It’s not a battle although it feels like it sometimes. I get overwhelmed by the amount of rhetorical hills I have to climb, but I don’t stop climbing. Maybe there is a peaceful place at the top where all my problems will float on the clouds and everyone will be happy and peaceful and free from pain.
I have other children, all of them need me to some extent. My youngest is just 12 years old and also autistic. I am currently home educating him because school just didn’t work for him. He wants to go to school though, so now I have another hill to climb.
I am a carer with disabilities. Some find that difficult to understand. I need caring for too. I am sick, I’m in pain. Some days I don’t want to move, some days I really can’t move. But when I can, I do and I will continue to help care for my family whatever it takes.
I don’t know why my life is so bad, not only am I sick and disabled but I have five children who all need extra help, and a husband who suffers from stress and poor health. It doesn’t seem fair sometimes.
But then I look at my family and I know that they mean everything to me and no matter what, I will do whatever I can to make this the best life ever for them. And then things don’t seem so bad, just different.
I always want to be there to support my girls no matter how old they are. I still go with my eldest to her heart appointments because there is so much history about her heart, her sister having the same issues and the doctors don’t always read the notes.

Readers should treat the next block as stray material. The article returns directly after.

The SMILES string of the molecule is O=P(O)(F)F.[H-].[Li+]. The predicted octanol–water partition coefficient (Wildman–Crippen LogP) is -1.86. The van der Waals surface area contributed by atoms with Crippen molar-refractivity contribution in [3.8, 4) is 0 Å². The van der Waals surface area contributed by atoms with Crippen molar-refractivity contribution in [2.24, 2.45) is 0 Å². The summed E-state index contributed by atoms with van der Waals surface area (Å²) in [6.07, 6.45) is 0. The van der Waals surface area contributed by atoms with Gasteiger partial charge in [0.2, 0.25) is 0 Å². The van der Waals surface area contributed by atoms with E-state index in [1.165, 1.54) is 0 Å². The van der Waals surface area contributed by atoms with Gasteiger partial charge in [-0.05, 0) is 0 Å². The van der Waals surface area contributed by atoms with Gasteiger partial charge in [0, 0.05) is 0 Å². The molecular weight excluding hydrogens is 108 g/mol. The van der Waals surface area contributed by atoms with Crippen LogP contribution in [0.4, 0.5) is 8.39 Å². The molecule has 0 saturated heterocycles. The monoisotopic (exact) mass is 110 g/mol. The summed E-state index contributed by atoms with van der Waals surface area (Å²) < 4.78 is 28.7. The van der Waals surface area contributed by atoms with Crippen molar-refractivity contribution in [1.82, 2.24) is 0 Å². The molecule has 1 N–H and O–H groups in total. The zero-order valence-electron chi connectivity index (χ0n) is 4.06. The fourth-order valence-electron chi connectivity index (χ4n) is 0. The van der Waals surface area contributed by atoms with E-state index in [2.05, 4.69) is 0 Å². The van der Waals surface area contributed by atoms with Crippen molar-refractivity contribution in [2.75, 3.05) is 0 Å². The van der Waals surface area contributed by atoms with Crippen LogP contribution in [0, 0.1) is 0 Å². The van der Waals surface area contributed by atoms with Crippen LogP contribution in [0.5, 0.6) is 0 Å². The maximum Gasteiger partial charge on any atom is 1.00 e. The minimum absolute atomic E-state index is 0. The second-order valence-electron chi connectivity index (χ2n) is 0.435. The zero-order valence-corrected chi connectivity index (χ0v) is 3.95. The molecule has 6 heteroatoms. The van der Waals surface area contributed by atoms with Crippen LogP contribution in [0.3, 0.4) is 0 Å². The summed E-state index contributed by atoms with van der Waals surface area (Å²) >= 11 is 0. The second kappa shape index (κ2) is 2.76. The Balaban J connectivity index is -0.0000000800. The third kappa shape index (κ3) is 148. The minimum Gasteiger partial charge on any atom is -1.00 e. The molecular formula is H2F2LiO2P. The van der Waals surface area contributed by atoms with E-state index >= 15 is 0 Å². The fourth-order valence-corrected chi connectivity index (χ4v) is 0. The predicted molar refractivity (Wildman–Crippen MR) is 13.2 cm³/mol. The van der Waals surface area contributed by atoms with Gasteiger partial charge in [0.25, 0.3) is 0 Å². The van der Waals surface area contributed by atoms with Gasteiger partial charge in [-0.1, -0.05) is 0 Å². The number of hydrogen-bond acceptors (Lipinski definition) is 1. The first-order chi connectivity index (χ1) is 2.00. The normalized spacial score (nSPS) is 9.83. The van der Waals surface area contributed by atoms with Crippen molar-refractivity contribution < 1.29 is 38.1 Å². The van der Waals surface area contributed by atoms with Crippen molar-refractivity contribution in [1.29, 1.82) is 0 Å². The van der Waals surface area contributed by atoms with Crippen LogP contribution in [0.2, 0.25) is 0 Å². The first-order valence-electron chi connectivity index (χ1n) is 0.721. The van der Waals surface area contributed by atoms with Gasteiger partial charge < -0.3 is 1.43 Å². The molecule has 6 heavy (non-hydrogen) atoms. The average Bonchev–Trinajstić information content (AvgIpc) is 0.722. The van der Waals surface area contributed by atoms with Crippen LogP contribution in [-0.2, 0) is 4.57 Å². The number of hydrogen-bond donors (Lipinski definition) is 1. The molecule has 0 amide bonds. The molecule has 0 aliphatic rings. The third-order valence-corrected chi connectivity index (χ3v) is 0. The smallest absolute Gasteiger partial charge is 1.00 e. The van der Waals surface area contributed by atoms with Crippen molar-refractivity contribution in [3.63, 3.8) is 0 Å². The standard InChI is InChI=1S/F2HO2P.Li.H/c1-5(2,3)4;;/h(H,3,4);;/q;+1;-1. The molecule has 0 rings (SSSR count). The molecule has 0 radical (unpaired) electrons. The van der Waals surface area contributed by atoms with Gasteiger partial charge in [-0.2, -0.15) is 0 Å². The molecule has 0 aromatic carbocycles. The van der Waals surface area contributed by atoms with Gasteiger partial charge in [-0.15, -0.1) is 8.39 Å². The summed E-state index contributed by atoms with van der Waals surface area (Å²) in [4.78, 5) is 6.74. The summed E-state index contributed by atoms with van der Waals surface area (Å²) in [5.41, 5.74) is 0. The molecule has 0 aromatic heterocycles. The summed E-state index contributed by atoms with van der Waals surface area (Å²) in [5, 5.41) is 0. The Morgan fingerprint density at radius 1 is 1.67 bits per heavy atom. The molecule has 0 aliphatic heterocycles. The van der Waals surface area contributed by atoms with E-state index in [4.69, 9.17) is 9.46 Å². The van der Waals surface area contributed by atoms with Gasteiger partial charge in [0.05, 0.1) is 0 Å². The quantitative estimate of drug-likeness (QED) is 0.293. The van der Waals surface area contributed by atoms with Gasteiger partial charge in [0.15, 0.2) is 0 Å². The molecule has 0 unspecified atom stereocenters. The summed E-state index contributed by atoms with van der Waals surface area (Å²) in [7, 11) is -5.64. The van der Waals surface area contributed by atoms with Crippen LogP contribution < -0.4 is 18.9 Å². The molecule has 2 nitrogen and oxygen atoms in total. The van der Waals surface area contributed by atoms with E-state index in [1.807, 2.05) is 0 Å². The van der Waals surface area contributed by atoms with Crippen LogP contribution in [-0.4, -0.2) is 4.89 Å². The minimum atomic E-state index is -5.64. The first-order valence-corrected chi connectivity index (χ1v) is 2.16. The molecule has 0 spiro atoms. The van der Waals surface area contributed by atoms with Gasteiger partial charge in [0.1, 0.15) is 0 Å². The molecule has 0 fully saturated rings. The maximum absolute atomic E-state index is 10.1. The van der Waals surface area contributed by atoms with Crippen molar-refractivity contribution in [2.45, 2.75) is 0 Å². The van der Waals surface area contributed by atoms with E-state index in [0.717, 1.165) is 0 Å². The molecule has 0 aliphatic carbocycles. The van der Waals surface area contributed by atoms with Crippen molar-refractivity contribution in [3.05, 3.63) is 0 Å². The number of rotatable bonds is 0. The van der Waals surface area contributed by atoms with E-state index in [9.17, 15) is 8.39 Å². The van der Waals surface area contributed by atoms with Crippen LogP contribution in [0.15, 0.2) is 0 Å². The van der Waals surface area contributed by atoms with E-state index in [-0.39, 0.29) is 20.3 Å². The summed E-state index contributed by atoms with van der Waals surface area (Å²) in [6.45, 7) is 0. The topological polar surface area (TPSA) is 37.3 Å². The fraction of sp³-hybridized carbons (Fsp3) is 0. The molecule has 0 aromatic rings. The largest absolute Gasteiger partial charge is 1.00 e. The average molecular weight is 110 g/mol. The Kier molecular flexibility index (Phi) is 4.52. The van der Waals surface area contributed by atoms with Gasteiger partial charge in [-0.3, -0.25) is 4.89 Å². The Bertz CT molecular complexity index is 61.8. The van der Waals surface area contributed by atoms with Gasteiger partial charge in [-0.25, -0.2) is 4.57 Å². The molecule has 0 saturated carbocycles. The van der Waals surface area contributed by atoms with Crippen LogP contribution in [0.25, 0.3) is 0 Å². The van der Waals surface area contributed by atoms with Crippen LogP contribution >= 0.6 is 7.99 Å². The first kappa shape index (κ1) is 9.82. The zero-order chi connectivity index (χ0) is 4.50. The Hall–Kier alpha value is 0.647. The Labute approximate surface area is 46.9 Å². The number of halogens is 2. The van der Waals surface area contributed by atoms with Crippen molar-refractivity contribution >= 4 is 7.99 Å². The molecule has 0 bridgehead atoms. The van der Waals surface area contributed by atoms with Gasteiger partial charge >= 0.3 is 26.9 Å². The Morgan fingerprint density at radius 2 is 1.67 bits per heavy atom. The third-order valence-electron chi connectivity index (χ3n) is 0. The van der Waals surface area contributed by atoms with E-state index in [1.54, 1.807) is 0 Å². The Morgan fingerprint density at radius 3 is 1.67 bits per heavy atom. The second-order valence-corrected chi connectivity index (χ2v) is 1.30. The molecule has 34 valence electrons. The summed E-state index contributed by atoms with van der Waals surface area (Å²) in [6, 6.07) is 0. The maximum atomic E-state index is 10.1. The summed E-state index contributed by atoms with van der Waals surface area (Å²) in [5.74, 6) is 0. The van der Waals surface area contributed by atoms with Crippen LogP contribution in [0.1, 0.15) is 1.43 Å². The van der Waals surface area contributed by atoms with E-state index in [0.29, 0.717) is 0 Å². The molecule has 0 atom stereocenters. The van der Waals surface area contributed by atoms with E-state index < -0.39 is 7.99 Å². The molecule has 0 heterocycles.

Just today I we were at the hospital for a check on my youngest girls hearing aid and she doesn’t speak up for herself. She’s only 15 so she’s still young but she sometimes doesn’t have the confidence. I am just glad when she gets discharged next year to the adult part she only has to go if she has a problem and not every year for a check up.
Good luck to Star with her MRI, I had the option of going in with my youngest for her MRI last year but she was OK to go it alone, she mainly just had to lay there.
You do an amazing job looking after your family as well as dealing with your own disability. xx
Well I think you do a bloody amazing job juggling everything alongside your own needs and disabilities. It also shows what a fab mum you are too.
I’m exactly the same with my two, especially with our youngest being autistic. He needs to have someone speak on his behalf at every appointment. With that said, I also have to with the eldest to some degree. He too shows autistic tendencies at times.
I hope you get some answers from Star’s MRI so that she can live life to the fullest again. Sending big hugs. xx
Your strength and resilience are amazing and so is your love for your family. Sending love xx